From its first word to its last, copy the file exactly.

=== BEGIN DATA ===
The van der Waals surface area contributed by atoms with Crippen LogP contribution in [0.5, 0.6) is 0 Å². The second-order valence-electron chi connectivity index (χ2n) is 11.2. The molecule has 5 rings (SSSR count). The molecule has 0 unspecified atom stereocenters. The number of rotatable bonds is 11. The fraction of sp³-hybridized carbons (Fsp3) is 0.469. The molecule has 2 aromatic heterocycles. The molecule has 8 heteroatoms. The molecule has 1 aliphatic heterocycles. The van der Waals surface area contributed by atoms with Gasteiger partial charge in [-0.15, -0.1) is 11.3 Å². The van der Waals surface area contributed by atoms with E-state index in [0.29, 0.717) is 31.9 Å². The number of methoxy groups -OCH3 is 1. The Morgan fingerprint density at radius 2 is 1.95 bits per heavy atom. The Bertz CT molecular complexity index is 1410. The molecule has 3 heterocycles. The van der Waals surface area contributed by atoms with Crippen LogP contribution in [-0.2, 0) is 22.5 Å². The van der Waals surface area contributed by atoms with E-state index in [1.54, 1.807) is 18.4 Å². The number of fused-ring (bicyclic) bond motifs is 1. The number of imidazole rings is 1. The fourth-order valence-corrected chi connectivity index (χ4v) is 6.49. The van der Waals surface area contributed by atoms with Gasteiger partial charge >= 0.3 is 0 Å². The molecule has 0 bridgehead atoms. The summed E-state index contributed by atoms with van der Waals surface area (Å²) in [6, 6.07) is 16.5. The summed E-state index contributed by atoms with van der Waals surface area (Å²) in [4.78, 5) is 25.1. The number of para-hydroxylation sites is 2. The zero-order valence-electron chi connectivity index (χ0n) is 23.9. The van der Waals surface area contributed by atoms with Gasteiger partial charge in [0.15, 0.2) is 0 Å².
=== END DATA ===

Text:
The van der Waals surface area contributed by atoms with Crippen LogP contribution in [0.5, 0.6) is 0 Å². The second-order valence-electron chi connectivity index (χ2n) is 11.2. The molecule has 5 rings (SSSR count). The molecule has 0 unspecified atom stereocenters. The number of rotatable bonds is 11. The fraction of sp³-hybridized carbons (Fsp3) is 0.469. The molecule has 2 aromatic heterocycles. The molecule has 8 heteroatoms. The molecule has 1 aliphatic heterocycles. The van der Waals surface area contributed by atoms with Gasteiger partial charge in [-0.15, -0.1) is 11.3 Å². The van der Waals surface area contributed by atoms with E-state index in [0.29, 0.717) is 31.9 Å². The number of methoxy groups -OCH3 is 1. The Morgan fingerprint density at radius 2 is 1.95 bits per heavy atom. The Bertz CT molecular complexity index is 1410. The molecule has 3 heterocycles. The van der Waals surface area contributed by atoms with Crippen LogP contribution in [-0.2, 0) is 22.5 Å². The van der Waals surface area contributed by atoms with E-state index in [1.54, 1.807) is 18.4 Å². The number of fused-ring (bicyclic) bond motifs is 1. The number of imidazole rings is 1. The fourth-order valence-corrected chi connectivity index (χ4v) is 6.49. The van der Waals surface area contributed by atoms with Gasteiger partial charge >= 0.3 is 0 Å². The molecule has 0 bridgehead atoms. The summed E-state index contributed by atoms with van der Waals surface area (Å²) in [6, 6.07) is 16.5. The summed E-state index contributed by atoms with van der Waals surface area (Å²) in [4.78, 5) is 25.1. The number of para-hydroxylation sites is 2. The zero-order valence-electron chi connectivity index (χ0n) is 23.9. The van der Waals surface area contributed by atoms with Gasteiger partial charge in [0.15, 0.2) is 0 Å².